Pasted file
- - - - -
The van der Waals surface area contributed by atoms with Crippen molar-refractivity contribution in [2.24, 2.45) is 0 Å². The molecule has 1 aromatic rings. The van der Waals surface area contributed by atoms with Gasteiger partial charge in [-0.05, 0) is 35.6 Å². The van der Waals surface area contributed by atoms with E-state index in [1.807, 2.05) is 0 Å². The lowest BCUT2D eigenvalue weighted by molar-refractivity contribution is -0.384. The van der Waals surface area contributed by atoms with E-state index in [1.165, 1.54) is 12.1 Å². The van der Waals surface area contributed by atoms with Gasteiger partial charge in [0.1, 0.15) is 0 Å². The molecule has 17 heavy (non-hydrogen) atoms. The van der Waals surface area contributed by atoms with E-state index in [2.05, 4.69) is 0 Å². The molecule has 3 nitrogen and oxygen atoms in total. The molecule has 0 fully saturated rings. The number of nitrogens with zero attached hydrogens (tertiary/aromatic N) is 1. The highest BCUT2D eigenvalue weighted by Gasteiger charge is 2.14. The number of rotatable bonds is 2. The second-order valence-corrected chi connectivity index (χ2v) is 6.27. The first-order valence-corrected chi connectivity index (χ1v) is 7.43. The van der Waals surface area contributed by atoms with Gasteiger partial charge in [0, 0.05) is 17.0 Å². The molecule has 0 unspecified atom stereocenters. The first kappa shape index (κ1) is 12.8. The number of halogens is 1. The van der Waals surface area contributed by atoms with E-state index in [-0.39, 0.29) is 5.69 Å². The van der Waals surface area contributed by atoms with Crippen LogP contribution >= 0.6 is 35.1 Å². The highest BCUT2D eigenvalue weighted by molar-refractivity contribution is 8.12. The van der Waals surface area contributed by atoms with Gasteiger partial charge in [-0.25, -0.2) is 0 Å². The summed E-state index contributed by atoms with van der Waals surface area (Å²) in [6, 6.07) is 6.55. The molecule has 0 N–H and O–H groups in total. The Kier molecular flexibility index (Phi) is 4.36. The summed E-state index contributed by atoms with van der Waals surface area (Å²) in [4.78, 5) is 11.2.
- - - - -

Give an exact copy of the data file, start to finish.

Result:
The van der Waals surface area contributed by atoms with Crippen molar-refractivity contribution in [2.24, 2.45) is 0 Å². The molecule has 1 aromatic rings. The van der Waals surface area contributed by atoms with Gasteiger partial charge in [-0.05, 0) is 35.6 Å². The van der Waals surface area contributed by atoms with E-state index in [1.807, 2.05) is 0 Å². The lowest BCUT2D eigenvalue weighted by molar-refractivity contribution is -0.384. The van der Waals surface area contributed by atoms with E-state index in [1.165, 1.54) is 12.1 Å². The van der Waals surface area contributed by atoms with Gasteiger partial charge in [0.1, 0.15) is 0 Å². The molecule has 17 heavy (non-hydrogen) atoms. The van der Waals surface area contributed by atoms with E-state index in [2.05, 4.69) is 0 Å². The molecule has 3 nitrogen and oxygen atoms in total. The molecule has 0 fully saturated rings. The number of nitrogens with zero attached hydrogens (tertiary/aromatic N) is 1. The highest BCUT2D eigenvalue weighted by Gasteiger charge is 2.14. The number of rotatable bonds is 2. The second-order valence-corrected chi connectivity index (χ2v) is 6.27. The first-order valence-corrected chi connectivity index (χ1v) is 7.43. The van der Waals surface area contributed by atoms with Gasteiger partial charge in [0, 0.05) is 17.0 Å². The molecule has 0 unspecified atom stereocenters. The first kappa shape index (κ1) is 12.8. The number of halogens is 1. The van der Waals surface area contributed by atoms with E-state index in [-0.39, 0.29) is 5.69 Å². The van der Waals surface area contributed by atoms with Crippen LogP contribution >= 0.6 is 35.1 Å². The highest BCUT2D eigenvalue weighted by molar-refractivity contribution is 8.12. The van der Waals surface area contributed by atoms with Gasteiger partial charge in [-0.25, -0.2) is 0 Å². The summed E-state index contributed by atoms with van der Waals surface area (Å²) in [6, 6.07) is 6.55. The molecule has 0 N–H and O–H groups in total. The Kier molecular flexibility index (Phi) is 4.36. The summed E-state index contributed by atoms with van der Waals surface area (Å²) in [4.78, 5) is 11.2.